Industrial Chemistry: For Advanced Students - Mark A. Benvenuto 2015


Lead metal is one of only a few metals known to have been used in ancient times. The atomic symbol for it, Pb, derives from the Latin word, plumbum. The English word plumber is also derived from this word, since metal plumbing and materials to direct water were historically often made from lead.

17.1 Sources

Lead is rarely found in its reduced state in nature. Rather, several oxide and sulfide ores exist, all of which contain varying amounts of lead. Ores — often mixed ores —with as little as 5% of the element can generally be refined, so that the lead can be reduced and used. Table 17.1 shows the major types of lead ores.

Table 17.1: Sources of lead (Handbook of Mineralogy, 2014).



Fig. 17.1: Global lead production (USGS, 2013).

The United States Geologic Survey (USGS) does track lead production in its Mineral Commodity Summaries each year (USGS, 2013). A global breakdown of lead production is shown in Figure 17.1, in terms of thousands of metric tons. This figure does not take into account recycled lead metal, only that which has been refined from ores.

17.2 Extraction chemistry

The extraction of lead from lead ores is not always easy to represent with simple chemical reactions, because lead ores occur with lead co-mingled with several other metal elements, often metals such as silver. In such cases, lead is considered the co-product of silver, with silver being the more expensive metal.

One example of this co-production is the lead (and silver) of Bolivia. The famous Potosi mines, which fueled the royal coffers of Spain with silver from the 1500s until the waning of Spain’s New World empire in the 1800s, produced enough silver metal that South American silver had displaced European silver in European coinage by the 1580s. The mines still function today long after Bolivia’s independence, but now lead is the primary metal that is extracted, and silver the secondary.

Lead is separated from silver by what is called the Parkes process. The process utilizes molten lead that contains silver as impurities. Zinc is added to the melt, because it is not miscible with lead, but does become a molten alloy with the silver. The reaction chemistry can be simplified to the following:


The zinc—silver alloy forms a separate layer from the lead, and is separated from it, leaving a pure lead behind. The zinc—silver alloy is then heated, vaporizing the zinc. The reaction chemistry for this can be presented as follows:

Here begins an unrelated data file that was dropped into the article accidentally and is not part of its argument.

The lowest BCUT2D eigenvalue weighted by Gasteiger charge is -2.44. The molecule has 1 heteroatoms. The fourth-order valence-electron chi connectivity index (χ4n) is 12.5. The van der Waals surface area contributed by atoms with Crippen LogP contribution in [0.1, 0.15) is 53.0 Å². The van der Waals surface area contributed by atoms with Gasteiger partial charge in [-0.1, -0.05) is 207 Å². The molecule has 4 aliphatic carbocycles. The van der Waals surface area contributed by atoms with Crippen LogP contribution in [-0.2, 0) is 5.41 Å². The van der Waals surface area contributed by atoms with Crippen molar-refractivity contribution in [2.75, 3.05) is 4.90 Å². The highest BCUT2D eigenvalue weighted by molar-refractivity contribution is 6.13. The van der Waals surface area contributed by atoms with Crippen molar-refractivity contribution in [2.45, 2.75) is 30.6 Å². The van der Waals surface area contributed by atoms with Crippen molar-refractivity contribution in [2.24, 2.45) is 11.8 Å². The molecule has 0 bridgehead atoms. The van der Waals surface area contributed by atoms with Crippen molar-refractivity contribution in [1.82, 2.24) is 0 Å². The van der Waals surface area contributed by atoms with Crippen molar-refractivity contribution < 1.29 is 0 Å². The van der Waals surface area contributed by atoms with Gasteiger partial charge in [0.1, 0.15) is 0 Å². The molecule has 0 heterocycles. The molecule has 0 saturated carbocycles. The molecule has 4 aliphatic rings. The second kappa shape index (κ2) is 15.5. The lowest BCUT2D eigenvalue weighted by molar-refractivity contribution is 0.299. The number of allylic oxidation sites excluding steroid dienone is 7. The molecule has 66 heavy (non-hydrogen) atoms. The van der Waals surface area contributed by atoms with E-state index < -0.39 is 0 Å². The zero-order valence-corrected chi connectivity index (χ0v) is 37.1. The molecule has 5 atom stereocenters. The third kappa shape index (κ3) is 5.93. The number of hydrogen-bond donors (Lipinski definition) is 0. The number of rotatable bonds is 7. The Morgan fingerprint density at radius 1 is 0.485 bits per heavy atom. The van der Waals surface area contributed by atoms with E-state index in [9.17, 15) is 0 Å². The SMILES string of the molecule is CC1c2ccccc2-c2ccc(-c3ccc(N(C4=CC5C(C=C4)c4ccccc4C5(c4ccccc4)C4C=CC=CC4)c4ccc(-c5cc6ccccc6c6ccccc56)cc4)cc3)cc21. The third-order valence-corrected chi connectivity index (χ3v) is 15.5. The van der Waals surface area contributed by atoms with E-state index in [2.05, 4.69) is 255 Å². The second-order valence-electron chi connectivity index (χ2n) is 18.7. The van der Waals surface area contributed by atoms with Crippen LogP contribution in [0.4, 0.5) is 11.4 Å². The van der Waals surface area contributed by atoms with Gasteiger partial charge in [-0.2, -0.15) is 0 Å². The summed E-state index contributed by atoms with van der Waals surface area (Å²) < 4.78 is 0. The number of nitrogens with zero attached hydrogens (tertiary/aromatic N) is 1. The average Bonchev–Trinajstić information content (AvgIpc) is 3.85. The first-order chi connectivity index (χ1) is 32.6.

The process works well because zinc and lead are essentially immiscible and because zinc is quite inexpensive. This process also works to remove gold as an impurity in a predominantly lead product. This was patented (number 13,118) by Alexander Parkes in 1850, and thus is a very mature chemical technique that is still used today.

17.3 Uses

The general public thinks of automotive batteries as the main use of lead metal, but there are several others as well (USGS, 2013; EUROBAT, 2014; Battery Council International, 2014). They include: ballast, diving weights, counterweights, and radiation shielding materials. The US Department of Defense Strategic and Critical Materials 2013 Report on Stockpile Requirements list major uses of lead as: “storage batteries, ammunition, broadcast and wireless communications equipment” (US Department of Defense Strategic and Critical Materials, 2013).

Leaded glass

What is often referred to as lead glass generally contains between 20% and 40% lead oxide (PbO) in the final material. Calcium is often present in glass, and is replaced by the lead oxide to make this product. The process of making this type of glass is over 300 years old, and has been used over that time with only minor modifications. The clarity of the finished glass makes it desirable for many products, and the lead oxide added to it actually makes it easier to melt and less energy intensive to form.

17.4 Recycling

Lead metal recycling is a mature industry, with the lead from lead-acid batteries being recycled worldwide (America’s Battery Recyclers, 2014). The sulfuric acid used in such batteries is so inexpensive that the vast majority of it is neutralized and discarded, but the plastic housing and the lead metal are routinely recycled.


America’s Battery Recyclers. Website. (Accessed 20 May 2014, as:

Association of European Automotive and Industrial Battery Manufacturers | EUROBAT. Website. (Accessed 20 May 2014, as:

Battery Council International. Website. (Accessed 20 May 2014, as:

Handbook of Mineralogy. Mineral Data Publishing. Website. (Accessed 23 May 2014, pdf, as:

US Department of Defense Strategic and Critical Materials 2013 Report on Stockpile Requirements. Downloadable document.

USGS Mineral Commodities Summary 2013. Website. (Accessed 20 May, 2014, as: